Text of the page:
Demographic changes in inflation expectations

Not only are there differences across surveys of different groups, there are differences across groups within households.

Figure 1: One year ago, average expected CPI inflation from a survey of professional forecasters (blue +), average expected from Michigan Consumer Survey Final (red), average from Federal Reserve Bank of New York Survey of Consumer Expectations (light green ), mean from the Coibion-Gorodnichenko forecast survey [light blue squares], all in %. Michigan inflation forecasts for January. The National Bureau of Economic Research has peak-to-trough recession dates highlighted in grey. A dashed red line in the expanded Russian invasion of Ukraine. Source: University of Michigan via FRED and Philadelphia Federal Survey of Professional Forecasters, Federal Reserve Bank of New York, Coibion ​​and Gorodnichenko, and NBER.

As noted before, expectations drawn from surveys of consumers and households are usually higher than those drawn from surveys of economists. Recently, fixed expectations have been higher than households.

The differences between households and firms are discussed in detail in the excellent survey by Weber, D’acunto, Gorodnichenko, and Coibion ​​(Give2022). Here are some pictures of the diversity among households, by income and education. Since it is difficult to see the difference across the entire sample, I present available data from 2013M06-2022M12 divided into pre-pandemic and pandemic periods.

Figure 1: One year ago, average CPI inflation forecast (bold black), for household income less than $50,000 (brown), between $50,000 – $100,000 (green), more than $100,000 (blue), 2013M06-19M12. Source: NY Fed.

Figure 2: One year ago, average CPI inflation forecast (bold black), for household income less than $50,000 (brown), between $50,000-$100,000 (green), and more than $100,000 (blue) , 2019M01-2022M12. The National Bureau of Economic Research has peak-to-trough recession dates highlighted in grey. Source: NY Fed, NBER.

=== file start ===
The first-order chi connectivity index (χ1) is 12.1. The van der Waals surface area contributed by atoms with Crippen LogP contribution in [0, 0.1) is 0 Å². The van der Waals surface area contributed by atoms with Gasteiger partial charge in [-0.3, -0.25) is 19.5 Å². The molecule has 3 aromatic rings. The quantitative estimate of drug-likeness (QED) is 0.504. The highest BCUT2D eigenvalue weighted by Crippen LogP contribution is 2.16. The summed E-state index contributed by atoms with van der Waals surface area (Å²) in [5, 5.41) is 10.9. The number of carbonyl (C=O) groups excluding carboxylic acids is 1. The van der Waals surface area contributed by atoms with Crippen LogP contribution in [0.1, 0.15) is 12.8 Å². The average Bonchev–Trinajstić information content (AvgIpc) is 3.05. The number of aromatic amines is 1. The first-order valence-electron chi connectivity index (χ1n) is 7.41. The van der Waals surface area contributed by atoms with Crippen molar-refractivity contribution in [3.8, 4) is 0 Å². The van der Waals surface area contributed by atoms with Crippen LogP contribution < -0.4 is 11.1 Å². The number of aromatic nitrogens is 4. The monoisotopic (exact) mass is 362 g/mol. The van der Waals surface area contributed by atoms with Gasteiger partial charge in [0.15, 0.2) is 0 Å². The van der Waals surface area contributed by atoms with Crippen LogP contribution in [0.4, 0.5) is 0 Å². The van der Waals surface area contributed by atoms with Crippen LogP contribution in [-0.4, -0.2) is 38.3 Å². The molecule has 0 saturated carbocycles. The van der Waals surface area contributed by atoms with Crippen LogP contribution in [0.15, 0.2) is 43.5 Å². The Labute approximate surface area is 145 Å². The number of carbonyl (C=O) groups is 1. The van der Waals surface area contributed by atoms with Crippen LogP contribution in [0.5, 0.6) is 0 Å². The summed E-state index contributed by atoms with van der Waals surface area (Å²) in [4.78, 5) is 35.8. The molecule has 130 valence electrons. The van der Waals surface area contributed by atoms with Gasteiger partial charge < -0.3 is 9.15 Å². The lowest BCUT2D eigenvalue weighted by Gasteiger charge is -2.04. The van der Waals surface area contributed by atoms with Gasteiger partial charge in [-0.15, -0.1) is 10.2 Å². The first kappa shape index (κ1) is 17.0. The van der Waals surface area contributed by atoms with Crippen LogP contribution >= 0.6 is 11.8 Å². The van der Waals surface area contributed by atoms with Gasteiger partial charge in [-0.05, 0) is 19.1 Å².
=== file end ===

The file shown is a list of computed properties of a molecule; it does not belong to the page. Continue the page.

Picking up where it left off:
Figure 3: One year ahead of the expected average CPI inflation (bold black), for high school or lower (tan), high school and some college (green), BA or higher (blue), 2013M01-2022M12. The National Bureau of Economic Research has peak-to-trough recession dates highlighted in grey. Source: NY Fed, NBER.

Figure 4: One year ahead of the expected average CPI inflation (bold black), for high school or lower (tan), high school and some college (green), BA or higher (blue), 2019M01-2022M12. The National Bureau of Economic Research has peak-to-trough recession dates highlighted in grey. Source: NY Fed, NBER.

Bottom line forecasts by income group – Low-income people tend to have higher expectations of inflation. This is true during the pre-pandemic period as well as afterwards. The high expected inflation rates may be a result of the high inflation rates experienced by these groups (ie, the expected high inflation is linked to the current high inflation rates). Remember, the CPI is plutocratic, that is, it represents the consumption package for the household at about 70 percent. It should be noted that, on average, household forecasts were more upwardly biased than those reported in surveys of professional forecasters.

For levels of educational attainment, the degree of bias regarding mean expectations appears to depend on the time period. For example, respondents with high school or less reported higher expectations in 2013-2014, and again in 2021 and mid-2022. These are exactly the times for upward moves in gasoline prices. In other words, these households weigh gasoline prices more than households with lower levels of educational attainment.

As for the companies, Weber et al. (2022) Note:

Observed price signals influence the overall inflation expectations not only of households, but also of company managers, who focus on the price signals they observe in their industries. For example, firms in sectors that have experienced higher inflation recently tend to have higher beliefs about headline inflation, even when these industry-wide price changes are unrelated to overall price changes (Andrade et al. The significance of directly observed price changes As a signal at the individual level that helps explain aggregate inflation expectations is a finding that is widespread in the literature.

Related Posts

Leave a Reply

Your email address will not be published. Required fields are marked *